“I helped in the wardrobe department, I built sets, I acted any role that was thrown at me and did stage management. I still got my MA though and I suppose that the road I should have taken, given my degree, was to be some sort of librarian or researcher or something scholarly. However, when I graduated the recession was just starting to hit, and I seem to recall that there were about 5,000 applicants to every single job that was even vaguely relevant to my qualifications, so what chance did I stand? So acting it turned out to be.”
One of her first small breakthroughs came when she played a nurse, in the movie Iris. “Blink and you’ll miss me. But the wonderful thing about that film was that I had some scenes with the sainted Dame Judi Dench, who was playing the novelist and writer Iris Murdoch, who was succumbing to the awfulness that is Alzheimer’s. Dame Judi, bless her, what a terrific woman. So generous and open and a really mischievous lady as well. It was – despite the subject matter – a set that was full of laughter.”
It was playing the manic housekeeper Mrs Doyle in the sitcom Father Ted that made Pauline into a top-liner and brought her her first awards.
“You know,” she says, “That she was in her middle to late 50s? And I was barely 30 at the time. So there was a lot of make-up involved – and the rather shapeless and horribly baggy clothes helped. Here I am now, sailing into my 50s, and I’m playing Ella Khan, who I was delighted to read is in her mid-forties, so I am going backwards at long last. Maybe I will get to 65 and be playing Eliza Doolittle. In this business, I’ve learned, anything is possible.”
However, if Mrs Doyle is one of the classic characters of comedy, playing her did come with a price. “No-one ever found out her first name, did they? I think that it was Joan, in one of the early scripts, but whenever it might have been mentioned again, there was always something very loud going on in the background. But you certainly know that you’ve made it when people stop you constantly in the street, and quote your lines back at you.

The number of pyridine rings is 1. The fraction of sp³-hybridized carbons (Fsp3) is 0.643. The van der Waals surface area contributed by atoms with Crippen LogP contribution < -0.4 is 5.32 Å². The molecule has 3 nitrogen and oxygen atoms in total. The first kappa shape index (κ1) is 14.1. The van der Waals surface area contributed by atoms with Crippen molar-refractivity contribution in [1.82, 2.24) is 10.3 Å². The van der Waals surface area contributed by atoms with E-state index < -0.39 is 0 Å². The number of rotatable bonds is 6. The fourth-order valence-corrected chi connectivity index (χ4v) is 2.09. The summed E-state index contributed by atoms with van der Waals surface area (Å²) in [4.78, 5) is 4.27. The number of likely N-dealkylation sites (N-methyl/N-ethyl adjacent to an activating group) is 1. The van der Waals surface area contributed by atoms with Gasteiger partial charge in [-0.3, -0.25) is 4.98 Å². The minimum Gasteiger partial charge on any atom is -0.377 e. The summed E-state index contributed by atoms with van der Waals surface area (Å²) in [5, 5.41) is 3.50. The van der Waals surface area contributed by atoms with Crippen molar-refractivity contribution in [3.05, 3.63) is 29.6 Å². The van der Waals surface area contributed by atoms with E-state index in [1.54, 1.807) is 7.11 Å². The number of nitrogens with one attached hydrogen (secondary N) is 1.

“With the show always being repeated on one channel or another, it still happens today. I don’t drive, so I have to either walk or take public transport, so I do get ‘clocked’ quite a bit. If I had a fiver for every time that someone has said ‘Go on, go on, go on’ or ‘you will, you will, you will…’ my husband [she’s married to theatrical agent Richard Cook] and I would have long retired to our own private island in the Caribbean.
“I’m not so sure that I always wanted to be remembered and recognised as a mad old bat for the rest of my life but there we are. I should count my blessings and be grateful that I got the part in the first place, and that she hit the mark with the public’s response. Some actors would give their eye teeth for that opportunity.
“I’ll tell you this, though – when the final series finished, all I got offered for months afterwards, was ‘dotty old bag’ roles. No-one seemed to think me capable of playing anything else for quite some time.”
Since those days, McLynn has featured in high-profile series like Shameless and Bremner, Bird and Fortune, Threesome, Father Figure and in Jennifer Saunders’ Jam and Jerusalem. And, of course, she spent nearly a year playing Yvonne Cotton in EastEnders, and made a return visit a couple of months back to appear as a witness at her nephew Nick’s murder trial. “She not been killed off,”she chuckles, “so she could in theory return at any minute.”
McLynn loves knitting, and she’s also published eight best-selling novels. A ninth is being formulated on this tour.
“I’ve had a bit of a block for a while,” she admits, “but now I’m doing a lot of research that I hope will form into something….my joy is coming to places like York, and going into all the little bookshops and finding something about the local characters and history…that’s where I find my inspiration. So it is entirely possible that the new book, when I get going, will have a distinctly Yorkshire flavour to it.”
• East is East, Grand Opera House, York, August 3 to 8. 0844 871 3024, www.atgtickets.com; Alhambra Theatre, Bradford, August 31 to September 5. 01274 432000, www.bradford-theatres.co.uk